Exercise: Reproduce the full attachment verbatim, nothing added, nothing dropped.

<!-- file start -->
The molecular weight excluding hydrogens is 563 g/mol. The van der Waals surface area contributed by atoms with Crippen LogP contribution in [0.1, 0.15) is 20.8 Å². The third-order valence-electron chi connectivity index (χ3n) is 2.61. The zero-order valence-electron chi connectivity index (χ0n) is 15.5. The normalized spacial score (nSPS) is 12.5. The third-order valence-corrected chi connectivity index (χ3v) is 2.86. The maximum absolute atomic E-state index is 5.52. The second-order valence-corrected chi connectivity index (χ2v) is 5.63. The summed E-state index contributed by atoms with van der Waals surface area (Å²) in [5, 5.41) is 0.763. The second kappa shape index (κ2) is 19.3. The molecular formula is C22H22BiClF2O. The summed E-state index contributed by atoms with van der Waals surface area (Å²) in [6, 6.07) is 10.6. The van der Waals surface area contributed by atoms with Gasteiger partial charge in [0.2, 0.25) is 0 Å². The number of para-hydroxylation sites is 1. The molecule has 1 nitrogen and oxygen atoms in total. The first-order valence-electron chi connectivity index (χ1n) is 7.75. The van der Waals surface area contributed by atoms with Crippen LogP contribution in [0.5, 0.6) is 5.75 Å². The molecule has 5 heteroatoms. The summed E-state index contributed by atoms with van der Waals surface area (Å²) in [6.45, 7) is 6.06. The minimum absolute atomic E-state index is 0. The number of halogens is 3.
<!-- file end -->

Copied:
The molecular weight excluding hydrogens is 563 g/mol. The van der Waals surface area contributed by atoms with Crippen LogP contribution in [0.1, 0.15) is 20.8 Å². The third-order valence-electron chi connectivity index (χ3n) is 2.61. The zero-order valence-electron chi connectivity index (χ0n) is 15.5. The normalized spacial score (nSPS) is 12.5. The third-order valence-corrected chi connectivity index (χ3v) is 2.86. The maximum absolute atomic E-state index is 5.52. The second-order valence-corrected chi connectivity index (χ2v) is 5.63. The summed E-state index contributed by atoms with van der Waals surface area (Å²) in [5, 5.41) is 0.763. The second kappa shape index (κ2) is 19.3. The molecular formula is C22H22BiClF2O. The summed E-state index contributed by atoms with van der Waals surface area (Å²) in [6, 6.07) is 10.6. The van der Waals surface area contributed by atoms with Gasteiger partial charge in [0.2, 0.25) is 0 Å². The number of para-hydroxylation sites is 1. The molecule has 1 nitrogen and oxygen atoms in total. The first-order valence-electron chi connectivity index (χ1n) is 7.75. The van der Waals surface area contributed by atoms with Crippen LogP contribution in [0.5, 0.6) is 5.75 Å². The molecule has 5 heteroatoms. The summed E-state index contributed by atoms with van der Waals surface area (Å²) in [6.45, 7) is 6.06. The minimum absolute atomic E-state index is 0. The number of halogens is 3.